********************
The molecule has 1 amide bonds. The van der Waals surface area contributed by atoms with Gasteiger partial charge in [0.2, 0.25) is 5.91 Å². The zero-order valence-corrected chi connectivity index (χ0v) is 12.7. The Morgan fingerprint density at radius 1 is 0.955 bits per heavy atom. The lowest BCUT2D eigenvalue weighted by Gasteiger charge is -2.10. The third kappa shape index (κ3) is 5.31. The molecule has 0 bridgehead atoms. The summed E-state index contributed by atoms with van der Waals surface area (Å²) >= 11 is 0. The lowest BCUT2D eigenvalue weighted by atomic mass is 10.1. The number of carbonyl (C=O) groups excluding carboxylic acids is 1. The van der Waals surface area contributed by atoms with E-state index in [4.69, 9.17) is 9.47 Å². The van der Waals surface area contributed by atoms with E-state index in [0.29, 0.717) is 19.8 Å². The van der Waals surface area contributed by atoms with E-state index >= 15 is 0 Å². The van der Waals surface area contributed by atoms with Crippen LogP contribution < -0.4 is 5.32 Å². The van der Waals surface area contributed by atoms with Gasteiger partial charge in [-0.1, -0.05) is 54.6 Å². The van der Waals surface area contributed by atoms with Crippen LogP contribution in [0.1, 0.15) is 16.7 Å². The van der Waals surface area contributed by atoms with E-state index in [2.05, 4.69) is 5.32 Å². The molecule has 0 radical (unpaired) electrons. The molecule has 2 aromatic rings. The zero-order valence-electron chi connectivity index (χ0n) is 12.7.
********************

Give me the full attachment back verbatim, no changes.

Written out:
The molecule has 1 amide bonds. The van der Waals surface area contributed by atoms with Gasteiger partial charge in [0.2, 0.25) is 5.91 Å². The zero-order valence-corrected chi connectivity index (χ0v) is 12.7. The Morgan fingerprint density at radius 1 is 0.955 bits per heavy atom. The lowest BCUT2D eigenvalue weighted by Gasteiger charge is -2.10. The third kappa shape index (κ3) is 5.31. The molecule has 0 bridgehead atoms. The summed E-state index contributed by atoms with van der Waals surface area (Å²) >= 11 is 0. The lowest BCUT2D eigenvalue weighted by atomic mass is 10.1. The number of carbonyl (C=O) groups excluding carboxylic acids is 1. The van der Waals surface area contributed by atoms with E-state index in [4.69, 9.17) is 9.47 Å². The van der Waals surface area contributed by atoms with E-state index in [0.29, 0.717) is 19.8 Å². The van der Waals surface area contributed by atoms with E-state index >= 15 is 0 Å². The van der Waals surface area contributed by atoms with Crippen LogP contribution < -0.4 is 5.32 Å². The van der Waals surface area contributed by atoms with Gasteiger partial charge in [-0.1, -0.05) is 54.6 Å². The van der Waals surface area contributed by atoms with Crippen LogP contribution in [0.1, 0.15) is 16.7 Å². The van der Waals surface area contributed by atoms with E-state index in [2.05, 4.69) is 5.32 Å². The molecule has 0 radical (unpaired) electrons. The molecule has 2 aromatic rings. The zero-order valence-electron chi connectivity index (χ0n) is 12.7.